Eric Maurer of Blairstown, N.J., was still in his 20s when he was working on a small domed structure to be used for offices at a factory in Bath, back in the late 1970s.
"This is exactly what I need," he remembers the late Charles C. Dent saying when Dent, a recently retired airline pilot, stopped by for a look.
In no time at all, Maurer was among those working to construct a similar dome, but much larger, in lovely Upper Macungie Township, just a couple of miles from the Berks County line.
Dent's big domed studio would give birth to something enormous — a 15-ton, 24-foot-high bronze horse, more than five centuries in the making. The statue represents an obsession that dominated much of Dent's life.
The world's most magnificent horse statue, Leonardo da Vinci's "Il Cavallo," now stands in Milan, Italy, where there is a bit of a fuss over its exact location.
I was not aware of the fuss until Maurer's sister, Sally Jo Lawrence, who works in The Morning Call's advertising department, called my attention to a New York Times article published Sunday. The people of Milan, wrote Elisabetta Povoledo, are "in a debate about how to make the most of a gift horse: a colossal bronze steed presented by a group of American donors."
Leonardo's horse now towers over the thousands of people entering the San Siro racetrack in the outskirts of Milan, and also is seen by even more entering the nearby San Siro football (we call it soccer) stadium, one of Europe's most famous.
Some Italians say it should be moved to an even more prominent location, such as Sforza Castle in the heart of Milan, where the World Exposition will start in May of next year. They regard the gift of that bronze horse, The New York Times story said, as "a cultural monument akin to the Statue of Liberty," an epic gift to America by the people of France.
"Conceived nearly four decades ago by a retired airline pilot, Charles C. Dent of Allentown, Pa.," the Times story said, "the bronze statue was intended as a gift from the American people to their Italian counterparts."
I have been writing about that statue and about Dent, the uncle of Lehigh Valley congressman Charles W. Dent, since I spotted that odd-looking studio in 1992 during my bicycle rides from Trexlertown to the pleasant rural roads of Berks County.
Being the nosy type, I stopped to ask what sort of building it was, and was mesmerized by what Dent was trying to do.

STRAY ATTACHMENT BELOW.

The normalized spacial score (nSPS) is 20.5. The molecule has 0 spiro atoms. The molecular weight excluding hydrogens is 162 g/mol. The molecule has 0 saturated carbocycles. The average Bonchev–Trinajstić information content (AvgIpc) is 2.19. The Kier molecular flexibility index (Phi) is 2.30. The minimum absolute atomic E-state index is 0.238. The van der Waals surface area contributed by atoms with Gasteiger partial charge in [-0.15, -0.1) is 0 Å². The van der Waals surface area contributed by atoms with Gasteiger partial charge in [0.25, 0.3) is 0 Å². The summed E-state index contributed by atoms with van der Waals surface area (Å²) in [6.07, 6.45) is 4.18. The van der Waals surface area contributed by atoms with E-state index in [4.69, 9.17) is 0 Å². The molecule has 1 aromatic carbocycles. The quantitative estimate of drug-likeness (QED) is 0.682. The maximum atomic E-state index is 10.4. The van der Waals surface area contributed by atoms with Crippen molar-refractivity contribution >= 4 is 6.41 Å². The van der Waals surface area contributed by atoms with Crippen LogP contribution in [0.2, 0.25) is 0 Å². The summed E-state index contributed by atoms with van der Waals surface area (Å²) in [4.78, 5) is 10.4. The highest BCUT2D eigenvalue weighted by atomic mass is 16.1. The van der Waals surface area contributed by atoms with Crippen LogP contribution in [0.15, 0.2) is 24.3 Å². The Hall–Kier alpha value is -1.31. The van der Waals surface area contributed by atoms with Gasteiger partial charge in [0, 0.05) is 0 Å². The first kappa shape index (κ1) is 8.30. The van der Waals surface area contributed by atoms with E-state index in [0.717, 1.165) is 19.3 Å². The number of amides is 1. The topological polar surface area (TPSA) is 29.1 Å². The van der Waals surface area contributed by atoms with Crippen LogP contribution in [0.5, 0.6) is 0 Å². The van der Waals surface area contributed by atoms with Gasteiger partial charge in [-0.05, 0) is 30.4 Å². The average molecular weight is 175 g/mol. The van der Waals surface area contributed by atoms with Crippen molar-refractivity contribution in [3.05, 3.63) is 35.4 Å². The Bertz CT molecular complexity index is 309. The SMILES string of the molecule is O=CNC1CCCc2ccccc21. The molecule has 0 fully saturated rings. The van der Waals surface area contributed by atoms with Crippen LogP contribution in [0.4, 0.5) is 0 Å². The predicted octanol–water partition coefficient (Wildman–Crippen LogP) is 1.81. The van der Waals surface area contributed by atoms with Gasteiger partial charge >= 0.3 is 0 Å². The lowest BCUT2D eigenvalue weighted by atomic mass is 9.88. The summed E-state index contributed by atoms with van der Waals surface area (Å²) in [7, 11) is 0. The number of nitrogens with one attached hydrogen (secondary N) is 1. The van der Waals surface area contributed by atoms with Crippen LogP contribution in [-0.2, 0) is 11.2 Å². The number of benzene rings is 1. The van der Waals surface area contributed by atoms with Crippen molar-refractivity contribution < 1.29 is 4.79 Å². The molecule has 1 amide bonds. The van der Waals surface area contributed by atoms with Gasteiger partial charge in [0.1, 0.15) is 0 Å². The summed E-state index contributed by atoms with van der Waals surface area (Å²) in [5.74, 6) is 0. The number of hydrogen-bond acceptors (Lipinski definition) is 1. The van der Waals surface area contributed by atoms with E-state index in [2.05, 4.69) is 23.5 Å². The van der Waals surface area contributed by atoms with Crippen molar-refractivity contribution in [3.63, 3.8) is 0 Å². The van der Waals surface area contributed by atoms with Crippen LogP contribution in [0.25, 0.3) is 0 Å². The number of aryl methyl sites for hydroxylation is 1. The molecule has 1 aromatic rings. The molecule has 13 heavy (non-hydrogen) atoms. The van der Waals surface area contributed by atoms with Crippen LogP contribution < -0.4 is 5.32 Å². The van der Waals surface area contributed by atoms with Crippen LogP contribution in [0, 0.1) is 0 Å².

Dent, a passionate art collector in addition to being a pilot, told me he had been inspired by Leonardo's genius, back in the 15th century, when it came to aeronautics. He also learned about a monumental work of art — Il Cavallo — that was destroyed by war before Leonardo was able to make a final casting.
Dent and I, by the way, shared a pet peeve. The artist's name was Leonardo. The "da Vinci" part means "of Vinci" and refers to his family's home town. Nobody refers to our president as "of Honolulu."
Anyway, in October 1994, then-state Rep. Charles W. Dent told me his uncle was ailing, with Lou Gehrig's disease, and I visited him again at his home adjacent to the domed studio. "The project is more important to me than ever," he said, saying he had arranged for the sale of his art treasures to help pay for it.
Charles C. Dent died the following Christmas Day, but his project lived on, thanks to many others who pitched in, and in 1999 I went to the famed Tallix Art Foundry in Beacon, N.Y., for the unveiling of the completed statue, with the project now in the hands of sculptor Nina Akamu.
Il Cavallo was dedicated in Milan later that year, and now there's a movement to make it a centerpiece of next year's World Expo. "We need to persuade people that the current [location] is not dignified and doesn't correspond to the spirit in which the gift was given," Carlo Orlandini, president of Italy's Committee for the Great Horse, was quoted in the Times as saying.
Congressman Dent told me he is happy with the current location, where thousands regularly see the statue and can read a plaque that tells of his uncle's work to finish Leonardo's creation, but a move to the center of Milan would be even better.
"My uncle always wanted it in the courtyard of the Castle Sforza," he said. (Leonardo originally intended the statue to honor Milanese Duke Francesco Sforza.)
"In the end," said Peter Dent, the congressman's brother, who has been at the forefront of the project, "it's up to the people of Milan to decide." He noted he's also happy with the present location, where up to 90,000 horse racing or soccer fans can see the statue at a time, but others "want to honor the horse and bring it downtown."
Maurer, the man who helped Charles C. Dent build his domed studio, said he has been to Milan to see the statue.
"It took me a while to find the thing," he said. "It's in an obscure part of a racetrack."
Anyway, the Lehigh Valley is now known in Europe mainly for the world-class Trexlertown bicycle racing velodrome, a couple of miles east of Dent's studio.
After next year's World Expo, no matter what happens in the debate over Il Cavallo's location, it may be that studio that puts the Lehigh Valley on the global map.
Paul Carpenter's commentary appears Sundays, Wednesdays and Fridays